Never Say a Mean Word Again: A Tale from Medieval Spain

Never Say a Mean Word Again: A Tale from Medieval Spain


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No one ignores the grand vizier. The most important advisor in the royal court, he was considered the wisest man in the kingdom. He was also Samuel’s father. “Make sure Hamza never says a mean word to you again,” he had ordered Samuel.

What should Samuel do? He couldn’t disobey his father. But how would he make sure that Hamza never insulted him again? Perhaps train a monkey to hold Hamza’s lips closed, or give him some lemon juice to make his mouth pucker?

Inspired by a powerful legend of conflict resolution in Muslim Spain, Never Say a Mean Word Again is the compelling story of a boy who is given permission to punish an enemy. What will he do?

Product Details

ISBN-13: 9781937786205
Publisher: Tradeselect
Publication date: 05/07/2014
Pages: 32
Sales rank: 400,853
Product dimensions: 8.30(w) x 10.10(h) x 0.50(d)
Lexile: AD480L (what's this?)
Age Range: 4 - 8 Years

About the Author

Jacqueline Jules is the author of over two dozen books for children including the award-winning Zapato Power series and Unite or Die: How Thirteen States Became a Nation. A former school librarian and teacher, Jacqueline enjoys visiting schools to share her passion for reading and writing. She is a word person, who loves rearranging words on the page, the same way people have fun fitting the pieces of a jigsaw puzzle together. She lives in Arlington, Va.

Durga Yael Bernhard was raised in New York’s Hudson Valley and began painting at the age of 13. Ms. Bernhard is the illustrator of numerous award-winning children’s books, including fiction and non-fiction, natural science titles and multicultural folktales. Ms. Bernhard is also a children’s teacher of Hebrew, Judaics, and illustration. She lives in the Catskill Mountains in New York.

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Never Say a Mean Word Again: A Tale from Medieval Spain 5 out of 5 based on 0 ratings. 2 reviews.
SheilaDeeth More than 1 year ago
A bright, inviting cover shows two middle-Eastern buys stubbornly facing away from each other. But something in the body language invites young readers to believe these two might become friends. And so begins Jacqueline Jules’ wise story, based on a Jewish tale from Medieval Spain. Illustrations by Durga Yael Bernhard match the story perfectly, blending simple images, beautiful designs, and wonderful facial expressions to carry children from page to page. When a distracted young Samuel bumps into the tax collector’s son, Hamza responds with an insult. So, does an accident give one boy a right to call another one names? The vizier doesn’t think so, but, rather than punishing Hamza, he simply tells Samuel to make sure the other boy never says a mean word to him again. How can Samuel do this? Young readers will be amused at Samuel’s ideas, while their parents take delight in a friendship born of youthful enthusiasm. The result is a short story with a great lesson, much to smile about, and plenty to keep both adults and children amused as they read together. A final author’s note provides background for the tale, adding depth and relevance for the present day. If only more of us could learn this pleasing way to make sure no mean words are repeated. Artistically, linguistically, and culturally inviting, this is a book that anyone should delight to share with children. It teaches friendship, wisdom, and a fine no-bullying approach—highly recommended. Disclosure: I was given a free copy by the publisher and I offer my honest review.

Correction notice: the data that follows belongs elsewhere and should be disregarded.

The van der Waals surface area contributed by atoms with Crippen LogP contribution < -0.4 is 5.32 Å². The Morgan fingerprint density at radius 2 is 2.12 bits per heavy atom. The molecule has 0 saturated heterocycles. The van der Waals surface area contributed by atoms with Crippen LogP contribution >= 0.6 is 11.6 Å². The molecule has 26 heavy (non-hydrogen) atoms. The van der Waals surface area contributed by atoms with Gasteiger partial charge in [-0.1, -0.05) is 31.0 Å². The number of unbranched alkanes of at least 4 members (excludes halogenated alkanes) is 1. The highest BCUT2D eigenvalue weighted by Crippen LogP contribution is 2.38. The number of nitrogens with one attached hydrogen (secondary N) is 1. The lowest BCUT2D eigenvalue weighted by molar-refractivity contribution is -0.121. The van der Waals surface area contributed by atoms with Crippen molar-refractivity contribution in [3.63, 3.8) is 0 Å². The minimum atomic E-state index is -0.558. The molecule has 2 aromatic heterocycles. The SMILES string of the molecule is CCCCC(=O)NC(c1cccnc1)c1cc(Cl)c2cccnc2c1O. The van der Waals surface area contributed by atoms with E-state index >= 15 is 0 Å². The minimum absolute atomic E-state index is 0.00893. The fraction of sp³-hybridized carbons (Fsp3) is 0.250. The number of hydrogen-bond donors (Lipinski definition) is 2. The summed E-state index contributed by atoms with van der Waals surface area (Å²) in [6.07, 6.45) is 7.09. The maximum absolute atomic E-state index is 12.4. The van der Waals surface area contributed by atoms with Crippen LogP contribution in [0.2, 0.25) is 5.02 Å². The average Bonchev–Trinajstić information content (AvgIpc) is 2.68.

BarbaraLyn More than 1 year ago
This is a wonderful little book on how to get along with someone who calls you names. The book is about two boys of different faiths but it could be about two boys who just don’t see eye to eye. The same principles would apply. The book shows ways to use kindness to get along with another person. Establishing a friendship changes how the other person looks at things. For example, in the book the boy that was called names went to the bully’s house with paper and pen to get the bully to write an apology. But when the bully saw these things, he thought the boy had brought drawing tools. The point is everyone sees things differently and we just have to figure out how they see things and turn them in our favor. If your children are having trouble with other children, this book could give them some ideas on how to stop the bullying.